In the NBA teams trolling each other on social media has become a big thing. Recently the Washington Wizards DJ trolled Nick Young playing Iggy Azalea’s ‘Fancy’ after missing a shot, have you every had a little fun with a player during game?
I try to stay away from personal attacks. I mean don’t get me wrong I think there are a lot of other ways to have fun. Over here I try to make it light hearted and fun for everyone. I watch a lot of basketball and I know a lot of these guys. Now DJ D Sharp in Golden State and I always go back and forth seeing we have Seth Curry and they have Steph Curry.
When you put aside all of the accolades, and all the great things you have accomplished, what is it like being a mother?
Wow! It’s literally the greatest feeling ever. If you ask anyone around me, management, my bosses, etc., I tell them all the time the greatest feeling in the world is being a mom. My daughter will always come first no matter what.
When you work a job like I do and you have to expect to be gone at the drop of a dime or a long period of time. I have to be very cognoscente and find balance between working and being a mother. I look at someone like Beyonce and I’m like I don’t even know how she does it. You never get a chance to do it again. Every day that passes is a day gone. You have to give it your best foot forward everyday. There’s times where I want to be there for something but sometimes I’m not able to. That’s when you say thank God for family who step in for you, whenever your in one of those positions. I’m truly grateful for my four-year-old daughter who really and truly gets it. She will tell you if mommy doesn’t go to work then mommy can’t pay the bills. You can call it what you wan’t but I break it down and talk to her on her level why it is that I am doing what I am doing. Not only that but she is around me a lot. People have a lot to say about that, but I can’t hide her from what I do. People think that this is not a profession for a child, but I’m like that’s not your call to make.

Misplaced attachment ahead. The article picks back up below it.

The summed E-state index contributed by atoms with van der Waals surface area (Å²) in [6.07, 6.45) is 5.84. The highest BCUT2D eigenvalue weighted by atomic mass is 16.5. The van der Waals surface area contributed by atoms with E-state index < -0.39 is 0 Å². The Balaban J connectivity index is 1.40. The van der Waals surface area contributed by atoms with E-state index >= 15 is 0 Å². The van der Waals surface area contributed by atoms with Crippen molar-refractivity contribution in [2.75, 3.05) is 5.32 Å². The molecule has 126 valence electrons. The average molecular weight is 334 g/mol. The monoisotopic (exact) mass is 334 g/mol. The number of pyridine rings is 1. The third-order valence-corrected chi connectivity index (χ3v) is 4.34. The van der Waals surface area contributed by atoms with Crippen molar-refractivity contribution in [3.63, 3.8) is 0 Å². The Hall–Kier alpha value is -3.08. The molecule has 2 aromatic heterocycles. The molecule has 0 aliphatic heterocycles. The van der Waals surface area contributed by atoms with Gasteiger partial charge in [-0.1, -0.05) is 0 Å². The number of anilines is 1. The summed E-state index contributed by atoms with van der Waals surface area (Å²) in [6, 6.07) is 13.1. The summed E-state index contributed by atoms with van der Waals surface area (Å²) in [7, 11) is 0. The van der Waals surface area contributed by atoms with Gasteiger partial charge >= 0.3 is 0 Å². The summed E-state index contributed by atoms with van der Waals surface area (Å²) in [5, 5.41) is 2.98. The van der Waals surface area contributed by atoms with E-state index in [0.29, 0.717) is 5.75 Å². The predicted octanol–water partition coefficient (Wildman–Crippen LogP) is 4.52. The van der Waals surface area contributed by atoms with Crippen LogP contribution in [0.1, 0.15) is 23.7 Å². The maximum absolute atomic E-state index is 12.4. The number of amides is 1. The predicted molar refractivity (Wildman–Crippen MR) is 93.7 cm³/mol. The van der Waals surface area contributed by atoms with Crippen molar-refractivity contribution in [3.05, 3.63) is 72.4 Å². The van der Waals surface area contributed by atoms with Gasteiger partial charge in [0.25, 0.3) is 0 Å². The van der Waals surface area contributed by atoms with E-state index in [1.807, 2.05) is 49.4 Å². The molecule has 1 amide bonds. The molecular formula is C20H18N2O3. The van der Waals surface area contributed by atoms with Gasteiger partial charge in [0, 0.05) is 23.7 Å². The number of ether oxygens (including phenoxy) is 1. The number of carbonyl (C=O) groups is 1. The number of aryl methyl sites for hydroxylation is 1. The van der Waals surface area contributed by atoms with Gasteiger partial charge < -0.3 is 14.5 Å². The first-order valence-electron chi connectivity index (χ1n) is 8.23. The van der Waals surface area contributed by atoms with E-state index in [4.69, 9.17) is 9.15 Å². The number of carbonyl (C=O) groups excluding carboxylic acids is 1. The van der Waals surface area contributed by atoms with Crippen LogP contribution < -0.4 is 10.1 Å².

My daughter comes to the arena a lot. She’s with me at gigs sometimes. I travel with her a lot because I think it’s important for her to see the hustle. I want to instill a work ethic within her. I want to be the best example for her.